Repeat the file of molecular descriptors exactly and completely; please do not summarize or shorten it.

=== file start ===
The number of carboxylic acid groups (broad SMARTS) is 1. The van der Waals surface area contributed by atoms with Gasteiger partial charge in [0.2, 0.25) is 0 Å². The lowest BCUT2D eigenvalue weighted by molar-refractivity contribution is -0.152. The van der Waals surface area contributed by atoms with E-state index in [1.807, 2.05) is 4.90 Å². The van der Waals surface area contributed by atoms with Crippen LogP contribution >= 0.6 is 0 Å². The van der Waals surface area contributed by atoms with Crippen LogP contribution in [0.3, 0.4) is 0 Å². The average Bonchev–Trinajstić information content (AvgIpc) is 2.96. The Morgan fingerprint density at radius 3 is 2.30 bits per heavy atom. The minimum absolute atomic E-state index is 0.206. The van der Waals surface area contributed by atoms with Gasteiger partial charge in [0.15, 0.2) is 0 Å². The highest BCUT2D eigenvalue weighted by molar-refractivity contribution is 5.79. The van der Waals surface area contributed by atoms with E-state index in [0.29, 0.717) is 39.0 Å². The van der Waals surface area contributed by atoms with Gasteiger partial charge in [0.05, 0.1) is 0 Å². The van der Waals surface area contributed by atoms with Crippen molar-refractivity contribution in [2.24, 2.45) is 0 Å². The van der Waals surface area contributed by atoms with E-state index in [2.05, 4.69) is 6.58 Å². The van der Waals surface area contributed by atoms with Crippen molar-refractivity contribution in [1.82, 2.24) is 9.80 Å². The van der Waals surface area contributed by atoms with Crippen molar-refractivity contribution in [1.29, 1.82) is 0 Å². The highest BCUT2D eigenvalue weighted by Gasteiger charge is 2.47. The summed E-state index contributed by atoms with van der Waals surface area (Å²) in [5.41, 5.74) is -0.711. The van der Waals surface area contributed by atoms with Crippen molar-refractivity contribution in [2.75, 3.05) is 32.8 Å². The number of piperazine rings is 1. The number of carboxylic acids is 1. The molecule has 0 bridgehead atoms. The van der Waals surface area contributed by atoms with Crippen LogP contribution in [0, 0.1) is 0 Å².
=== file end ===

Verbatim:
The number of carboxylic acid groups (broad SMARTS) is 1. The van der Waals surface area contributed by atoms with Gasteiger partial charge in [0.2, 0.25) is 0 Å². The lowest BCUT2D eigenvalue weighted by molar-refractivity contribution is -0.152. The van der Waals surface area contributed by atoms with E-state index in [1.807, 2.05) is 4.90 Å². The van der Waals surface area contributed by atoms with Crippen LogP contribution >= 0.6 is 0 Å². The van der Waals surface area contributed by atoms with Crippen LogP contribution in [0.3, 0.4) is 0 Å². The average Bonchev–Trinajstić information content (AvgIpc) is 2.96. The Morgan fingerprint density at radius 3 is 2.30 bits per heavy atom. The minimum absolute atomic E-state index is 0.206. The van der Waals surface area contributed by atoms with Gasteiger partial charge in [0.15, 0.2) is 0 Å². The highest BCUT2D eigenvalue weighted by molar-refractivity contribution is 5.79. The van der Waals surface area contributed by atoms with E-state index in [0.29, 0.717) is 39.0 Å². The van der Waals surface area contributed by atoms with Gasteiger partial charge in [0.05, 0.1) is 0 Å². The van der Waals surface area contributed by atoms with Crippen molar-refractivity contribution in [2.24, 2.45) is 0 Å². The van der Waals surface area contributed by atoms with E-state index in [2.05, 4.69) is 6.58 Å². The van der Waals surface area contributed by atoms with Crippen molar-refractivity contribution in [1.82, 2.24) is 9.80 Å². The van der Waals surface area contributed by atoms with Crippen molar-refractivity contribution in [1.29, 1.82) is 0 Å². The highest BCUT2D eigenvalue weighted by Gasteiger charge is 2.47. The summed E-state index contributed by atoms with van der Waals surface area (Å²) in [5.41, 5.74) is -0.711. The van der Waals surface area contributed by atoms with Crippen molar-refractivity contribution in [2.75, 3.05) is 32.8 Å². The number of piperazine rings is 1. The number of carboxylic acids is 1. The molecule has 0 bridgehead atoms. The van der Waals surface area contributed by atoms with Crippen LogP contribution in [0, 0.1) is 0 Å².